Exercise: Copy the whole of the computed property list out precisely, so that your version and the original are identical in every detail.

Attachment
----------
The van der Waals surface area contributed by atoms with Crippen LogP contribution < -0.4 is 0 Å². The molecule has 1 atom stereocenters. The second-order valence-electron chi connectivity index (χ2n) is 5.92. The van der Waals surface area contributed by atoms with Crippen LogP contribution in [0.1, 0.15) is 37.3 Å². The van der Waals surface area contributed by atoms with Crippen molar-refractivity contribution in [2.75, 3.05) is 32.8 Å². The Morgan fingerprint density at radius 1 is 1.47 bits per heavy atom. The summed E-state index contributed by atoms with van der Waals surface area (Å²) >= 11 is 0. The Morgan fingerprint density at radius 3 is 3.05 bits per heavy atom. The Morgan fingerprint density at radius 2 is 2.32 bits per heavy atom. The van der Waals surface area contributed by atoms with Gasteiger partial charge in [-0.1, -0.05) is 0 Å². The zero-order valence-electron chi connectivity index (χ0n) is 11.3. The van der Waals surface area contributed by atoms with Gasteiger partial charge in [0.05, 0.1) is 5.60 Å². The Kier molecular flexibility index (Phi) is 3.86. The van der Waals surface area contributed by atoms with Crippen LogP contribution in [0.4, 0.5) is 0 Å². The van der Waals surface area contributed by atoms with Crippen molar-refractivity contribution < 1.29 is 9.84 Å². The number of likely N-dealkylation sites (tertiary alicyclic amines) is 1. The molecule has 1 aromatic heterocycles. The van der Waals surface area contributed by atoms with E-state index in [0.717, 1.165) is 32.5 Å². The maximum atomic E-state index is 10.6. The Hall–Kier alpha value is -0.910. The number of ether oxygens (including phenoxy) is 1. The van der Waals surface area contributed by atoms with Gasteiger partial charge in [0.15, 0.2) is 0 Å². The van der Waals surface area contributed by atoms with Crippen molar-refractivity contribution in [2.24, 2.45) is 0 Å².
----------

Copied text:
The van der Waals surface area contributed by atoms with Crippen LogP contribution < -0.4 is 0 Å². The molecule has 1 atom stereocenters. The second-order valence-electron chi connectivity index (χ2n) is 5.92. The van der Waals surface area contributed by atoms with Crippen LogP contribution in [0.1, 0.15) is 37.3 Å². The van der Waals surface area contributed by atoms with Crippen molar-refractivity contribution in [2.75, 3.05) is 32.8 Å². The Morgan fingerprint density at radius 1 is 1.47 bits per heavy atom. The summed E-state index contributed by atoms with van der Waals surface area (Å²) >= 11 is 0. The Morgan fingerprint density at radius 3 is 3.05 bits per heavy atom. The Morgan fingerprint density at radius 2 is 2.32 bits per heavy atom. The van der Waals surface area contributed by atoms with Gasteiger partial charge in [-0.1, -0.05) is 0 Å². The zero-order valence-electron chi connectivity index (χ0n) is 11.3. The van der Waals surface area contributed by atoms with Gasteiger partial charge in [0.05, 0.1) is 5.60 Å². The Kier molecular flexibility index (Phi) is 3.86. The van der Waals surface area contributed by atoms with Crippen LogP contribution in [0.4, 0.5) is 0 Å². The van der Waals surface area contributed by atoms with Crippen molar-refractivity contribution < 1.29 is 9.84 Å². The number of likely N-dealkylation sites (tertiary alicyclic amines) is 1. The molecule has 1 aromatic heterocycles. The van der Waals surface area contributed by atoms with E-state index in [0.717, 1.165) is 32.5 Å². The maximum atomic E-state index is 10.6. The Hall–Kier alpha value is -0.910. The number of ether oxygens (including phenoxy) is 1. The van der Waals surface area contributed by atoms with Gasteiger partial charge in [0.15, 0.2) is 0 Å². The van der Waals surface area contributed by atoms with Crippen molar-refractivity contribution in [2.24, 2.45) is 0 Å².